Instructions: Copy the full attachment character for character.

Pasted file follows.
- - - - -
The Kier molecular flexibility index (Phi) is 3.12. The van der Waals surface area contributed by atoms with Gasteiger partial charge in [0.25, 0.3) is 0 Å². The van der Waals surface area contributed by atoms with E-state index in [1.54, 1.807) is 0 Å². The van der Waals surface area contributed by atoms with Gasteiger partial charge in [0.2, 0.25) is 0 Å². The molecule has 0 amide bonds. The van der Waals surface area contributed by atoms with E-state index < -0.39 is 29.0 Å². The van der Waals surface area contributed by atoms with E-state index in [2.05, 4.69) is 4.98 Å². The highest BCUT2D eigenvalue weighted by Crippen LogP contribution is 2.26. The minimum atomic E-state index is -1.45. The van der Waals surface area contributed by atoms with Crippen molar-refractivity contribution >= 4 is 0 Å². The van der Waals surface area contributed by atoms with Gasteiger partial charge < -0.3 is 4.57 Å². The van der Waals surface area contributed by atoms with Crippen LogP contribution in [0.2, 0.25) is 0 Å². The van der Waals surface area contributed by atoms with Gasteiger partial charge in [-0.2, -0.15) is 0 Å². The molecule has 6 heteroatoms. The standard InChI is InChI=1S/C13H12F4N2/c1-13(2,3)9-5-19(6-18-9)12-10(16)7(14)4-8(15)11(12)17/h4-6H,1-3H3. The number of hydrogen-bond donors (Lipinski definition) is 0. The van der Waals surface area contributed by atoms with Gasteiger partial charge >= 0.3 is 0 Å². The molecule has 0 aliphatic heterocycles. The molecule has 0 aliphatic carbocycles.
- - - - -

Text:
The Kier molecular flexibility index (Phi) is 3.12. The van der Waals surface area contributed by atoms with Gasteiger partial charge in [0.25, 0.3) is 0 Å². The van der Waals surface area contributed by atoms with E-state index in [1.54, 1.807) is 0 Å². The van der Waals surface area contributed by atoms with Gasteiger partial charge in [0.2, 0.25) is 0 Å². The molecule has 0 amide bonds. The van der Waals surface area contributed by atoms with E-state index < -0.39 is 29.0 Å². The van der Waals surface area contributed by atoms with E-state index in [2.05, 4.69) is 4.98 Å². The highest BCUT2D eigenvalue weighted by Crippen LogP contribution is 2.26. The minimum atomic E-state index is -1.45. The van der Waals surface area contributed by atoms with Crippen molar-refractivity contribution >= 4 is 0 Å². The van der Waals surface area contributed by atoms with Gasteiger partial charge < -0.3 is 4.57 Å². The van der Waals surface area contributed by atoms with Crippen LogP contribution in [0.2, 0.25) is 0 Å². The van der Waals surface area contributed by atoms with Gasteiger partial charge in [-0.2, -0.15) is 0 Å². The molecule has 6 heteroatoms. The standard InChI is InChI=1S/C13H12F4N2/c1-13(2,3)9-5-19(6-18-9)12-10(16)7(14)4-8(15)11(12)17/h4-6H,1-3H3. The number of hydrogen-bond donors (Lipinski definition) is 0. The van der Waals surface area contributed by atoms with Gasteiger partial charge >= 0.3 is 0 Å². The molecule has 0 aliphatic heterocycles. The molecule has 0 aliphatic carbocycles.